|Abstract: ||In any country, the courts apply, first and foremost, their own conflict of law
There are, however, exceptions to this principle. They can be found in the rules related
to renvoi and the conditional application of the legis rei sitae. Another exception
results out of the solutions adopted for the purposes of managing the preliminary question
in private international law.
In the Act of 2011, the Polish legislator has limited the use of renvoi. In Article 5
of the Act, it permitted only the remission (sending back to the law of the forum court),
while the transmission (renvoi to the law of a third state) is allowed only with respect to
the law applicable to legal persons (Article 17(2)). During the final phase of deliberations
of the draft Act of 2011, the legislator has rejected the proposal to include the “accepted”
transmission type of renvoi.
The Act of 1926, with respect to the relationships between spouses and between parents
and children, provided for the application of the law where the immovable property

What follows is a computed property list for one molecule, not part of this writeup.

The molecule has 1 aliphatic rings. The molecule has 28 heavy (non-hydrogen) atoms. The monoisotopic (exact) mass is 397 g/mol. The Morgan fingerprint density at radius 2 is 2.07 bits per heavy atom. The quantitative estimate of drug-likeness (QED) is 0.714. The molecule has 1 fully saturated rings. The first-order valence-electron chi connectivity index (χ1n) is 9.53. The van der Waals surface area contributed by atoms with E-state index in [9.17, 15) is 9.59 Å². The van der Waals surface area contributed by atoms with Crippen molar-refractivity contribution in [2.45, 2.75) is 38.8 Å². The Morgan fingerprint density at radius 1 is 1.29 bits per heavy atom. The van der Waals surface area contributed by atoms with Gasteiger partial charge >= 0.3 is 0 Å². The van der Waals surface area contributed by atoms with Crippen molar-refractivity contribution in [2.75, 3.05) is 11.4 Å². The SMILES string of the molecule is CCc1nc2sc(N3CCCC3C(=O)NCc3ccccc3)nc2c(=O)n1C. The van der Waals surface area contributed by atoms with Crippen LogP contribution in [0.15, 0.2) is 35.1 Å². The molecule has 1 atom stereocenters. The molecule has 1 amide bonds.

was located, however, subject to conflict of law rules of the state where the immovable
property was located (conditional application of lex rei sitae). This was heavily criticized
by Kazimierz Przybyłowski. Consequently, a similar rule was not adopted in the Act of
1965, nor in the new law of 2011, and rightly so.
Both in Poland and elsewhere, there are disputes as methods to be used in order to
determine the law applicable to the preliminary question. It has been proposed to:
a) apply the law determined in accordance with the conflict of law rule of the forum court
that governs the issue in question,
b) apply the law determined in accordance with the conflict of law rule of the law applicable
to the main question,
c) to determine the law applicable to the preliminary question flexibly, depending upon
the circumstances of the given case (and thus apply the first or second method flexibly).The third method is recommended.
However, in determining the law applicable to the factual state of affairs that has
fully came to a close, where only a small part of facts constitute the main question, one
should apply the conflict of law rules of the country, with which the given state of affairs
has — from the beginning until the end — been most closely connected.|